7.8 Computations Transposing ADP·MF x into ATP Enzyme Complexes

7.8.1 ATP Hydrolysis by Myosin

Myosins are a family of ATP-dependent motor proteins whose role in muscle contraction is driven by ATP hydrolysis. Multiple structures of Mg·ADP·MF x exist, including BeF3 (PDB: 1w9i and 1mmd) and AlF4 (PDB: 1w9l and 1wj9). These structures have been used to identify the catalytic amino acids and locate key water molecules, especially the nucleophilic water that attacks in-line at PG (Fig. 8a). A recent QM/MM computation of the hydrolysis of ATP used a DFT method with B3LYP functional and a 6–31G(d,p) basis set to treat 84 atoms in the active site for the Mg·ADP·BeF3 structure of the myosin II head group (PDB: 1mmd), with ATP modeled by replacing BeF3 with a phosphate (cf. Fig. 4a) [104]. Although the starting structure for the computation (Fig. 19a) has the nucleophilic water (W a) in a NAC, as defined by its H-bond proximity to F 2 (2.7 Å) and out-of-line angle for the attack on Be (152˚), the simulations delivered a H-bond network that lead to the final product, H2PGO4 . The proposed mechanism involves formation of a stable metaphosphate intermediate prior to the TS followed by a series of PTs (Fig. 19b).
Fig. 19

Mechanism of ATP hydrolysis by myosin. a Myosin complex with Mg·ADP·BeF3 (PDB: 1mmd) at 1.95 Å, with beryllium (lemon sphere) trifluoride bonded to O2B of ADP (cyan). Amino acids in network (silver, blue, red) shown with H-bonds to TSA complex (red dashes). Nucleophilic water (red sphere) is in a NAC. b The key feature of the metaphosphate state is the extreme polarization of water W a, due to two H-bonds with the Ser237–C=O and water. Attack of W a on PG involves attendant PTs via the helper water, W h (red arrows) [104]

7.8.2 ATP Hydrolysis by F1 ATPase

F1-ATPase (ATP synthase) is a membrane-bound protein that uses a proton gradient to drive ATP synthesis. There are three prime MF x complexes for the α3β3 assembly at resolutions from ≥2.0 Å (PDB: 1w0j, 1h8e, and 1e1r). These have been starting points for multiple computational studies, of which the majority are concerned with energetics of the chemical step, coupling between the subunits and the rotor, and rotational behavior of the synthetic complex [102, 105, 106, 107]. More recent studies involve the juxtaposition of several structures from the PDB. One of these builds a visual comparative structural approach that emphasizes pivotal roles for Mg2+ and protein P-loop residues in synthesizing ATP (159–163). It uses four structures, including the ATPase·Mg·ADP·AlF4 complex (PDB: 1h8e; Fig. 20) [108].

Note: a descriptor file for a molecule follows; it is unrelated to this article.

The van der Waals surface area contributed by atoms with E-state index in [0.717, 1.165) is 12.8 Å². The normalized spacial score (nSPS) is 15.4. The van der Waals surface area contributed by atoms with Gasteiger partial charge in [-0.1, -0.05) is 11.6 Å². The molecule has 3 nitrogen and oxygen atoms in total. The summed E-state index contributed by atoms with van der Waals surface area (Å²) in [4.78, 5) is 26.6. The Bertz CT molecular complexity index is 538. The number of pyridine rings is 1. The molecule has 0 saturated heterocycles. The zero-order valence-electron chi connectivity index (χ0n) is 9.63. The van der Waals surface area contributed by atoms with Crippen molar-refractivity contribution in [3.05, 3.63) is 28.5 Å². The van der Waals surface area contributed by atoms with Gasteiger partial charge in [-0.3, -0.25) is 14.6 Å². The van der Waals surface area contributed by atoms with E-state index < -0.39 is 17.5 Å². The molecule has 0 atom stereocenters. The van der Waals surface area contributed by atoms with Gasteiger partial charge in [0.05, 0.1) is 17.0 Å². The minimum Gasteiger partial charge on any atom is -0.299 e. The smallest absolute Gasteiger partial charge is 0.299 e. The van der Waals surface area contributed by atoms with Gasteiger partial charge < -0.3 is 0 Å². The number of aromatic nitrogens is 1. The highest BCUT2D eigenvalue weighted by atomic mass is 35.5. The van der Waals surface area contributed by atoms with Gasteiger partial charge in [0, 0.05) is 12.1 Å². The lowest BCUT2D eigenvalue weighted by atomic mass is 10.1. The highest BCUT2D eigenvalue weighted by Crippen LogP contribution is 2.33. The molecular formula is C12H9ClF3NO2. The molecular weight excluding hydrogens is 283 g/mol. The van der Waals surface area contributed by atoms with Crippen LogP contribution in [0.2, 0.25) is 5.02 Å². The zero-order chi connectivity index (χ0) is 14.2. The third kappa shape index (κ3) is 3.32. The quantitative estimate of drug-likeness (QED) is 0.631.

Fig. 20

F1ATPase·Mg·ADP·AlF4 TSA complex for ATP hydrolysis (PDB: 1h8e) showing in-line water attack on aluminum (red sphere) (color: phosphorus, orange; amino acids, gray; adenosine, cyan; waters, red sphere)

7.8.3 Phosphoryl Transfer in Kinases

The catalytic subunit of cAPK is a serine/threonine kinase responsible for many of the effects of cAMP signaling. It is a prototype for the kinase family that uses two catalytic magnesiums, and has become the most widely studied of all kinases. Many computations have focused on the phosphorylation of a serine in the target peptide by ATP, but recent advances in high-resolution structures of an NAC complex with β,γ-imino-ATP and the products from its slow reaction during crystallization combined with an MgADP·AlF 3 0 TSA, (PDB: 1rl0) [109] have given new opportunities for computational analysis. One of these, using MP2/aug-cc-pVTZ/CHARMM//B3LYP/6-31 + G(d)/CHARMM electronic structure calculations with a completely solvated model of the cAPKcat–ATPMg2–SP20 system finds that a dissociative concerted mechanism involving two consecutive steps is more favorable than an associative mechanism [110, 111] or a concerted loose mechanism [112] (Scheme 1b). In step 1, phosphoryl transfer involves a dissociative TS with an O–PG–O distance of 4.7 Å. Then, step 2 follows with back-protonation of the serine phosphate.

The range of analyses to be found in such computations has to be set against recent structural work. The superposition of well-resolved complexes of cAPK with reactant, MgADP·MgF3 TSA analog (PDB: 1l3r), and a product complex (PDB:1rdq) [113] shows structurally that the overall reaction is defined by the geometry of active site residues and involves migration of phosphorus only 1.1 Å from start to finish with OA–OD separation ~4.5 Å in the TS (Fig. 21). Other kindred analyses have shown similar results [26].
Fig. 21

Superposition of the active site of cAPK for 55% reactant and 45% product (PDB: 1rdq, red sticks), TSA (PDB: 1r3l, gray sticks), and product (PDB: 4hpt) after conformational change post-reaction. Alignment of invariant amino acids (silver) and adenosine residues shows the high quality of fit (aligned for all Cα). The inset shows an orthogonal view of the threefold overlay of PGO3 and its mimic

7.9 Thoughts from Computations